to the imgrefurl. The latter redirects people to one of my pages at
http://www.jefflindsay.com/BMEvidences.shtml.

I don't think MIT is doing this - it appears to be a bug at Google.

While I appreciate the traffic, something is clearly wrong. I don't have
maps of Mexico on my site. People trying to find maps of Mexico are
being misdirected to my site. This is not good. Is there some way to fix
Google images?
A few minutes ago, Google finally replied:
Hi Jeff,

Thank you for your note. We apologize for our delayed response. We can
remove the cached copy of this image from our search results. Google's
search results display cached copies of images so users can view an image
even if its server is down. A cached copy is a snapshot of the image from
the last time we visited it. Deleting the cached copy removes this
archived information from the web.

Please let us know if you would like us to delet this cached copy.

Regards,
The Google Team
I'm not convinced they appreciate the nature or seriousness of the problem. I hate to have them simply clear the cache for MIT's images - I'll ask MIT if they are OK with that. But something bizarre is going on here. Any thoughts?

9 comments:

Anonymous said...

Jeff,

It seems quite innocent to me. Your Book of Mormon evidences page has a link to the map at MIT in the sentence, "The smelting site in Guerrero is in southern Mexico (see the location on a map)." Because the Book of Mormon evidences page is popular and contains a link to an image hosted at MIT, the image appears early in Google's search results. When Google is asked to show the image in context, it shows your page, which indeed contains a link to the image.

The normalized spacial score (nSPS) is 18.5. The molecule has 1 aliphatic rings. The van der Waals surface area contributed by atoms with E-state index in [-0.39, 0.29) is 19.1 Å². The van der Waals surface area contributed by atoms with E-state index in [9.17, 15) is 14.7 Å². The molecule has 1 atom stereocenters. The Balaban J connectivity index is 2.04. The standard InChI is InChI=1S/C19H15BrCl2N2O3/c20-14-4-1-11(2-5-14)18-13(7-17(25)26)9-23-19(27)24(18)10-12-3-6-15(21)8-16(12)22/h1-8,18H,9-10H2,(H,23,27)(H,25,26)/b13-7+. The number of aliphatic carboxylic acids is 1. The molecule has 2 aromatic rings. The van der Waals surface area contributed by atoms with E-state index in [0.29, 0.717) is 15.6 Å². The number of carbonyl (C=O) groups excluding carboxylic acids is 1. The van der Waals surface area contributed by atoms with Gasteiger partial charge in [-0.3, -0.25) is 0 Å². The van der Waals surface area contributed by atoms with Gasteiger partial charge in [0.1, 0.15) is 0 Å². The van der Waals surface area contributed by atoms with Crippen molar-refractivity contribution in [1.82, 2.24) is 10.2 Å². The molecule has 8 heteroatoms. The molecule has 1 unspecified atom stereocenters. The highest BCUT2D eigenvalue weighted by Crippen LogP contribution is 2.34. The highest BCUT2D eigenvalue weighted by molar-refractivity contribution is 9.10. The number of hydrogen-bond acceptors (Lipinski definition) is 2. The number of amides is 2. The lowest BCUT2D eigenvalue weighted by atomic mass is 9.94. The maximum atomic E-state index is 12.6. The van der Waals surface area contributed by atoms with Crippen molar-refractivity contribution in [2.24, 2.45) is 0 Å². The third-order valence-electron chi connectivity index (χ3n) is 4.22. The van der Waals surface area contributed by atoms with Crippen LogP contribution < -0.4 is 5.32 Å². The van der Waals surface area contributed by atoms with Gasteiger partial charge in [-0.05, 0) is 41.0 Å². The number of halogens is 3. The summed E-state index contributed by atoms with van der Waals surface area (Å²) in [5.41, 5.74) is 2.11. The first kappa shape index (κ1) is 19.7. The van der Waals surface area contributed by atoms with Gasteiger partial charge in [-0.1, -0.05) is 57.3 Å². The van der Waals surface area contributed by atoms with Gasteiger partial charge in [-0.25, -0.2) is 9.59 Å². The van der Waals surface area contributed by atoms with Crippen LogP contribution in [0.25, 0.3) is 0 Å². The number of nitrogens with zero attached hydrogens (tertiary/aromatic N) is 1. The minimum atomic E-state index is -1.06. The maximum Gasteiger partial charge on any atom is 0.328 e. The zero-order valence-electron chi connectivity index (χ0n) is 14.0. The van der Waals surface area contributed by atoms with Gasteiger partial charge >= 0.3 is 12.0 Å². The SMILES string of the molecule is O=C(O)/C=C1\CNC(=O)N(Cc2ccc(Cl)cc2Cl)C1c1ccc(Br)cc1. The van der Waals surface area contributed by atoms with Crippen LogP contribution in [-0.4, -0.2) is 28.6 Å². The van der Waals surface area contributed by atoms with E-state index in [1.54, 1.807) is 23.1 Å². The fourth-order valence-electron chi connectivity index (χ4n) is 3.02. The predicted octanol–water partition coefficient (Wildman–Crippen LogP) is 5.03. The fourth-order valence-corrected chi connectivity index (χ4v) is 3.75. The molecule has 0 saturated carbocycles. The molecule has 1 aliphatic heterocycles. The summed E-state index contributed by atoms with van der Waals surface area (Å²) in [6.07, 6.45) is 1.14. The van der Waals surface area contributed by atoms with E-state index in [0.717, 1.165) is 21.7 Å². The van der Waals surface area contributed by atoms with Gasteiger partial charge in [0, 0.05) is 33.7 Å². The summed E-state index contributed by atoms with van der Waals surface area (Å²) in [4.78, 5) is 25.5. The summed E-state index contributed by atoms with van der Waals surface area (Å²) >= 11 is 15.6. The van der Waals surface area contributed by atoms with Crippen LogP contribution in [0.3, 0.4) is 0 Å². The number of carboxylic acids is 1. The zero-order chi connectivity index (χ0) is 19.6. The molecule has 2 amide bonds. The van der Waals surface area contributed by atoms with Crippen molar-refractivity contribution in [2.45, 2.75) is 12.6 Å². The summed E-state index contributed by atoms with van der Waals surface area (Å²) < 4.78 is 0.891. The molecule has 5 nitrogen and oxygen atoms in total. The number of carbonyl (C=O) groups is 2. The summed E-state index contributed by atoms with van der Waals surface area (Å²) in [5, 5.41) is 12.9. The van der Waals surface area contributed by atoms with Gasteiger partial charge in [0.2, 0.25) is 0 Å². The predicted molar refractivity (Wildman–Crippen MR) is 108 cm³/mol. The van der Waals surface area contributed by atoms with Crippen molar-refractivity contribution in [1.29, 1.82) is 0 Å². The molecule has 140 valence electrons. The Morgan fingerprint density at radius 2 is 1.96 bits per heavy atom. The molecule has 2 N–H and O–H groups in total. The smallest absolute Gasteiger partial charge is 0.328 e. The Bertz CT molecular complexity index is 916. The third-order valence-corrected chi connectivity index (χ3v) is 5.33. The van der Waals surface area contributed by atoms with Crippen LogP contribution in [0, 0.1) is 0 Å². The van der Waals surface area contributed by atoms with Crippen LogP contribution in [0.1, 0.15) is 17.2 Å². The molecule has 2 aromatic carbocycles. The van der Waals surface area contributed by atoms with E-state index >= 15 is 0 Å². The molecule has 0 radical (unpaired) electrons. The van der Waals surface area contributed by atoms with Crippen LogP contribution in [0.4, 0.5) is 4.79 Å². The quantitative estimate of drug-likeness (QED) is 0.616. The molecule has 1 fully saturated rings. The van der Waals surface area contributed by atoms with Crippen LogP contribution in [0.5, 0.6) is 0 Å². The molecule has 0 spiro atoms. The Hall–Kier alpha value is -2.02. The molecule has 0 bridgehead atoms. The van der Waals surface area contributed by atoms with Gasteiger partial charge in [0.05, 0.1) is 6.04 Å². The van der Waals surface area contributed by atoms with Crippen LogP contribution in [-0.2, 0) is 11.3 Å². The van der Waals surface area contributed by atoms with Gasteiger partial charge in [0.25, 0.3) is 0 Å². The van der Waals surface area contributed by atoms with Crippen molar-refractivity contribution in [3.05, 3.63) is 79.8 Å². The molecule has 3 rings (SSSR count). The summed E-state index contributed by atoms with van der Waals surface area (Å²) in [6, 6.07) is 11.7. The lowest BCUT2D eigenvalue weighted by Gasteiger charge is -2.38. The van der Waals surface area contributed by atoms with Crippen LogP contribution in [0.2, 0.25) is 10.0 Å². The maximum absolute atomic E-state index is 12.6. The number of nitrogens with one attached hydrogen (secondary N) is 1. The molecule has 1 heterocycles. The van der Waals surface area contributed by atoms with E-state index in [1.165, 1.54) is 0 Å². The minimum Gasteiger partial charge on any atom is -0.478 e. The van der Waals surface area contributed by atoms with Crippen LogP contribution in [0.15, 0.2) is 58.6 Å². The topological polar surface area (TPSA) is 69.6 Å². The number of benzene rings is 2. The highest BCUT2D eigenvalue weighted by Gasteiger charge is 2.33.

If you want a weirder puzzle to think about, why is it that Google's SafeSearch filter removes www.lds.org and www.mormons.org from search results?

Anonymous said...

Obviously, it's all part of Heavenly Father's plan to show the world that Mexico's ancient civilizations were descendants of the Lamanites. Google is merely testifying that the Church is true and Joseph Smith was a true prophet. :-)

Todd said...

Jeff, I think there actually is a mormon apologist at Google. If you type in Jesus CHrist, the 2nd and 3rd hits are lds.org and the family search website. LDS.org you can probably justify, but family search? Not that I mind of course! But it certainly is interesting.

Clark Goble said...

I think what happens is that the many, many Mormon blogs and personal websites tend to link to each other. That makes us very "high" in Google ranking.

I'm constantly amazed at how high I am in most things philosophical for instance. I don't typically deserve the ranking at all. It's mainly due to the number of blogs that link to me.